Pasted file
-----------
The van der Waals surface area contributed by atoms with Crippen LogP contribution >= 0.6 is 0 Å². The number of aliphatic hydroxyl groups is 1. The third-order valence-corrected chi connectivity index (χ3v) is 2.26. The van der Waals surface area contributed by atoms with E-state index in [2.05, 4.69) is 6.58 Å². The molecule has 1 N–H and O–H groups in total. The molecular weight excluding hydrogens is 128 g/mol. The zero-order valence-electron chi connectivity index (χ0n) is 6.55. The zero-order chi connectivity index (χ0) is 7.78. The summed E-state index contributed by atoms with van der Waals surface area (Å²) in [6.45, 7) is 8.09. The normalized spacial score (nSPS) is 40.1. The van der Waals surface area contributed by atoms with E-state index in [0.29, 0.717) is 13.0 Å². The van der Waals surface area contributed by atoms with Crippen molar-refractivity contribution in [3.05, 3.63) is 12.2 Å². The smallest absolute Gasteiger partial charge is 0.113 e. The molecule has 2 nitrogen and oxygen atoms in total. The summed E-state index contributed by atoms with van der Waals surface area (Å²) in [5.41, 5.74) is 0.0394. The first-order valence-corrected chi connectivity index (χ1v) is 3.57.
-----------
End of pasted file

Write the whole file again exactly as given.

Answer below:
The van der Waals surface area contributed by atoms with Crippen LogP contribution >= 0.6 is 0 Å². The number of aliphatic hydroxyl groups is 1. The third-order valence-corrected chi connectivity index (χ3v) is 2.26. The van der Waals surface area contributed by atoms with E-state index in [2.05, 4.69) is 6.58 Å². The molecule has 1 N–H and O–H groups in total. The molecular weight excluding hydrogens is 128 g/mol. The zero-order valence-electron chi connectivity index (χ0n) is 6.55. The zero-order chi connectivity index (χ0) is 7.78. The summed E-state index contributed by atoms with van der Waals surface area (Å²) in [6.45, 7) is 8.09. The normalized spacial score (nSPS) is 40.1. The van der Waals surface area contributed by atoms with E-state index in [0.29, 0.717) is 13.0 Å². The van der Waals surface area contributed by atoms with Crippen molar-refractivity contribution in [3.05, 3.63) is 12.2 Å². The smallest absolute Gasteiger partial charge is 0.113 e. The molecule has 2 nitrogen and oxygen atoms in total. The summed E-state index contributed by atoms with van der Waals surface area (Å²) in [5.41, 5.74) is 0.0394. The first-order valence-corrected chi connectivity index (χ1v) is 3.57.